Of that growth, only about 100,000 was due to “natural” growth – births minus deaths. The rest was imported. Now that source of growth has stopped, abruptly, and will likely stay largely stopped – in the first instance because of the disease, but after that because there will not be enough jobs.

Treasury forecasts unemployment during the June quarter will hit 10 per cent; it would have been 15 per cent but for JobKeeper.

And that is very likely a low-ball estimate, in the view of other economists. Danielle Wood, Grattan’s budget policy program director, says it will be more like 20 per cent, and even higher among the young.

“If you look at the sectors that have taken the biggest hit from the public health response … [they are] accommodation and food services, recreation, retail,” she says. “The workers are disproportionately young people, people under 30.”

Even before coronavirus, youth unemployment and underemployment were high, still not recovered from the global financial crisis. The young were the prime victims of casualisation, the gig economy and wage stagnation. They were the ones who benefited least from the increase in asset prices, particularly housing, over the past couple of decades.

“We’ve had a huge skew … where older generations have grown their wealth, at least on average, very rapidly over the past 20 years. Whereas younger people’s wealth has barely moved over that period,” Wood says.

Long before Covid-19, she says, it was clear the current economic system was not fairly sharing the revenue-raising burden.

“Because there are a lot of tax concessions available to older people, and because assets are taxed fairly lightly, we saw that older people paid a lot less tax than younger people on equivalent incomes,” Wood says. “If you took a household over 65 on $100,000 a year, they’d be paying about half as much income tax as the younger household.”

In the wake of this crisis, big changes will happen, regardless of what the government does. More work will be done from home. Fewer meetings will require physical travel, as people attend by virtual means.

There are clear positives to that: less time and fossil fuels wasted in commuting, greater flexibility in working hours – and, of course, less risk of spreading disease.

But there is a downside, too.

An analysis produced by the Centre for Future Work this week found that about 30 per cent of jobs could be performed from home – but those occupations already are paid about 25 per cent more than occupations that cannot be shifted to remote locations. The centre warned that a further shift towards remote working could exacerbate this divide.

Indeed, it is already happening. The number of home-delivered meals is through the roof. And who delivers those meals? Low-paid gig workers. The shift to online shopping has accelerated. Whose jobs will be lost? Those of workers in bricks-and-mortar stores, and the owners of those stores.

So far, the government has supported those businesses and workers, it is generally agreed. But life support is not the same as stimulus.

Soon the government will have to shift attention from the health crisis to its economic consequences – unemployment, low demand, consumer and business confidence, and paying the massive bill incurred in protecting our elderly and vulnerable.

So far, it has been banking on the private sector awakening from its hibernation and solving the economic problem. But the longer the health crisis continues, the more likely it becomes that things will need to be closely managed.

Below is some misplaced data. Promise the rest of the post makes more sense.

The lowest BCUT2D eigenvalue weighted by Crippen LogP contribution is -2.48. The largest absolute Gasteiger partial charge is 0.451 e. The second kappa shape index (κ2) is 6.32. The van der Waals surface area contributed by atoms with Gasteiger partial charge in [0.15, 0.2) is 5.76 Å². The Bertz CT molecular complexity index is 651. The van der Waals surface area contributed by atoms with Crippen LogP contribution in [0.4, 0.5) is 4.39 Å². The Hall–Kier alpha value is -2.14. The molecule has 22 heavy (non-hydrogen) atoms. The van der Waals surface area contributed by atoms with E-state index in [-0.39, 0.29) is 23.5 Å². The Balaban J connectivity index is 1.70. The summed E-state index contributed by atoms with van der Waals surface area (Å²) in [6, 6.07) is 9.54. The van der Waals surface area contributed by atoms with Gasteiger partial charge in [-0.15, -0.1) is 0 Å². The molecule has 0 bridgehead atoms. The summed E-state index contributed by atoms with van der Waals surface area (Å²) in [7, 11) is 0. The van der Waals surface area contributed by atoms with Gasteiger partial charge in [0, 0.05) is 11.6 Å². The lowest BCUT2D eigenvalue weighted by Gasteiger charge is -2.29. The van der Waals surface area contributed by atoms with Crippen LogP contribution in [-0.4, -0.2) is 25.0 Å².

Already there are pressing issues – the potential collapse of Virgin just one among many – that are pushing the government to consider questions that were unfathomable just weeks ago, such as nationalisation. These decisions will only become more vital as the services deemed “essential” to Australia’s quality of life struggle to outlive the shutdown.

Then, there remains the issue of how the country will pay for all this.

“We’re probably talking decades, not years,” says Wood. “I don’t think we should be rushing to consolidate the fiscal position, because the economy will be coming out of this pretty weak. I think there’s a case for stimulus spending.”

With interest rates on borrowings at a historic low, there is no need to panic about debt levels. The more important thing is to spread the burden equitably.

So far, there is little evidence to suggest the government will make any of the changes necessary to achieve that. It has said it will not abandon its massive, legislated-but-not-yet-implemented tax cuts, which skew to high-income earners.

The unemployment benefit that was doubled in response to the immediate crisis is slated to go back to its previous subpoverty-line level. There is no suggestion the government will do anything about the pre-existing inequities that advantage the old over the young.

No evidence it will be looking again at personal tax rates, or other measures such as property tax or franking credits, capital gains tax, negative gearing, the taxation of trusts or any of the other flourishes built into our system that work to the benefit of the old and wealthy and against the young and struggling.

These surely are considerations to be weighed when the time comes to start repaying the massive debt we have accrued, largely out of consideration of those older people.

After all, as Scott Morrison is wont to say: we are all in this together.

This article was first published in the print edition of The Saturday Paper on April 18, 2020 as "How this crisis will end".

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Mike Seccombe is The Saturday Paper’s national correspondent.